Chinese virus: How worried should we be?
A virus - previously unknown to science - is causing severe lung disease in the Chinese city of Wuhan and has been detected in two other countries.
Three people are known to have died from the virus, which appeared in the city in December.
There are more than two hundred confirmed cases of the virus, but UK experts estimate the figure is closer to 1,700.
A new virus arriving on the scene, leaving patients with pneumonia, is always a worry and health officials around the world are on high alert.
But is this a brief here-today-gone-tomorrow outbreak or the first sign of something far more dangerous?
What is this virus?
Viral samples have been taken from patients and analysed in the laboratory.
And officials in China and the World Health Organization (WHO) have concluded the infection is a coronavirus.
Coronaviruses are a broad family of viruses, but only six (the new one would make it seven) are known to infect people.
Severe acute respiratory syndrome (Sars), which is caused by a coronavirus, killed 774 of the 8,098 people infected in an outbreak that started in China in 2002.
"There is a strong memory of Sars, that's where a lot of fear comes from, but we're a lot more prepared to deal with those types of diseases," says Dr Josie Golding, from the Wellcome Trust.
Is it serious?
Coronaviruses can cause symptoms ranging from a mild cold all the way through to death.
This new virus appears to be somewhere in the middle.
"When we see a new coronavirus, we want to know how severe are the symptoms - this is more than cold-like symptoms and that is a concern but it is not as severe as Sars," says Prof Mark Woolhouse, from the University of Edinburgh.
Where has it come from?
New viruses are detected all the time.
They jump from one species, where they went unnoticed, into humans.
"If we think about outbreaks in the past, if it is a new coronavirus, it will have come from an animal reservoir," says Prof Jonathan Ball, a virologist at the University of Nottingham.
Sars jumped from the civet cat into humans.
And Middle East respiratory syndrome (Mers), which has killed 858 out of the 2,494 recorded cases since it emerged in 2012, regularly makes the jump from the dromedary camel.
Once the animal reservoir where the virus normally camps out is detected, the problem becomes much easier to deal with.
The cases have been linked to the South China Seafood Wholesale Market, in Wuhan.
But while some sea-going mammals can carry coronaviruses (such as the Beluga whale), the market also has live wild animals, including chickens, bats, rabbits, snakes, which are more likely to be the source.
Prof Woolhouse says it is because of the size and density of the population and close contact with animals harbouring viruses.
"No-one is surprised the next outbreak is in China or that part of the world," he says.
How easily does it spread?
Chinese officials say there have been cases of the virus spreading from one person to another.
The WHO has said it believes there has been "some limited human-to-human transmission occurring between close contacts".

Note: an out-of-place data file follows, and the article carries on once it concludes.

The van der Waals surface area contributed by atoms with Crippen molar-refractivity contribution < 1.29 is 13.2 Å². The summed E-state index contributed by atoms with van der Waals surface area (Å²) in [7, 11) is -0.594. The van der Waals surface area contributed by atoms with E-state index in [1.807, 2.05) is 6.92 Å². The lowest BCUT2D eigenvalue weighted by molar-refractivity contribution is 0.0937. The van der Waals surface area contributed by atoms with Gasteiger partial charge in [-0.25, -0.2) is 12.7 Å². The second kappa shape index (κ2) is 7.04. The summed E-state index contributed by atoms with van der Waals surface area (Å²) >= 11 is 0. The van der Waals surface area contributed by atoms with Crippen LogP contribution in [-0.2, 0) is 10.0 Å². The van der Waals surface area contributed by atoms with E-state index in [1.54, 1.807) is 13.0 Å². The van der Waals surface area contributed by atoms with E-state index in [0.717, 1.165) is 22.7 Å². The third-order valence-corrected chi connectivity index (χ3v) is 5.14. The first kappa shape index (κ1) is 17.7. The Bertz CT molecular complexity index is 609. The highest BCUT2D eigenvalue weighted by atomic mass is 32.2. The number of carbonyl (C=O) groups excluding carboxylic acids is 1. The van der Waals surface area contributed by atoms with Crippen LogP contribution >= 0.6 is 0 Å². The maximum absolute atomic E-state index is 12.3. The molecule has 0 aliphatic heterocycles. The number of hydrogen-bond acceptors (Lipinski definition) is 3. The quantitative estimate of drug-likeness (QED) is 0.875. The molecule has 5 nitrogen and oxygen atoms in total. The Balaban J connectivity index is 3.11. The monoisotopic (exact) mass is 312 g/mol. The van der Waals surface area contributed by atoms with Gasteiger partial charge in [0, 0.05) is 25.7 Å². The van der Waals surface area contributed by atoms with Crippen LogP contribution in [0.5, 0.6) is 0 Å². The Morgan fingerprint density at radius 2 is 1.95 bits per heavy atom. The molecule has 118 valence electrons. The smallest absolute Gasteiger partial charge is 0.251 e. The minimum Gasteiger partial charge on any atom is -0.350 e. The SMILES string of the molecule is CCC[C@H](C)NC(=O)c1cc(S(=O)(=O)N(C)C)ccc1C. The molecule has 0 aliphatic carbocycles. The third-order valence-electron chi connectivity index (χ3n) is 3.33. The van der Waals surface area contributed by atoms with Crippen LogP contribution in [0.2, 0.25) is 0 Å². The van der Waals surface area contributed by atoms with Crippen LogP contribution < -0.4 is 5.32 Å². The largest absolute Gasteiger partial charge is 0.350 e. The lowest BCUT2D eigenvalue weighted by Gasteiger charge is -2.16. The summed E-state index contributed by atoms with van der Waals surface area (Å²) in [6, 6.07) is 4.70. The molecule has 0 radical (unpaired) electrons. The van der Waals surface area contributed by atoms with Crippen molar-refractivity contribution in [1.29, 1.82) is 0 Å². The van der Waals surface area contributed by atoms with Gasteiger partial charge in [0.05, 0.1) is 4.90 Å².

This is a concern with new viruses that infect the lungs, as coughs and sneezes are a highly effective way for a virus to spread.
It is too soon know how many people might become ill.
How fast is it spreading?
The outbreak was thought to be limited, but new cases have been reported since it started in December.
While the outbreak is centred on Wuhan, there have been two cases in Thailand, one in Japan and another in South Korea. Those people travelled from Wuhan recently.
Experts say there could be more cases going undetected.
A report by the MRC Centre for Global Infectious Disease Analysis at Imperial College London suggested there could be more than 1,700 infections.
"It is likely that the Wuhan outbreak of a novel coronavirus has caused substantially more cases of moderate or severe respiratory illness than currently reported," said the report.
There are concerns that the virus could be spread by the hundreds of millions of people travelling for Chinese New Year later this month.
Singapore and Hong Kong have been screening air passengers from Wuhan and US authorities announced similar measures starting on Friday at three major airports in San Francisco, Los Angeles and New York.
How have Chinese authorities responded?
Infected people have been treated in isolation to minimise the risk of the bug spreading.
Extra checks such as temperature scans have been put in place to screen travellers.
And the seafood market was closed for cleaning and disinfection.
The US and most Asian countries have stepped up screenings of travellers from Wuhan and the WHO has warned hospitals worldwide that a wider outbreak is possible.
How worried are the experts?
Dr Golding says: "At the moment, until we have more information, it's really hard to know how worried we should be.
"Until we have confirmation of the source, that's always going to make us uneasy."
Prof Ball says: "We should be worried about any virus that explores humans for the first time, because it's overcome the first major barrier.
"Once inside a [human] cell and replicating, it can start to generate mutations that could allow it to spread more efficiently and become more dangerous.
"You don't want to give the virus the opportunity."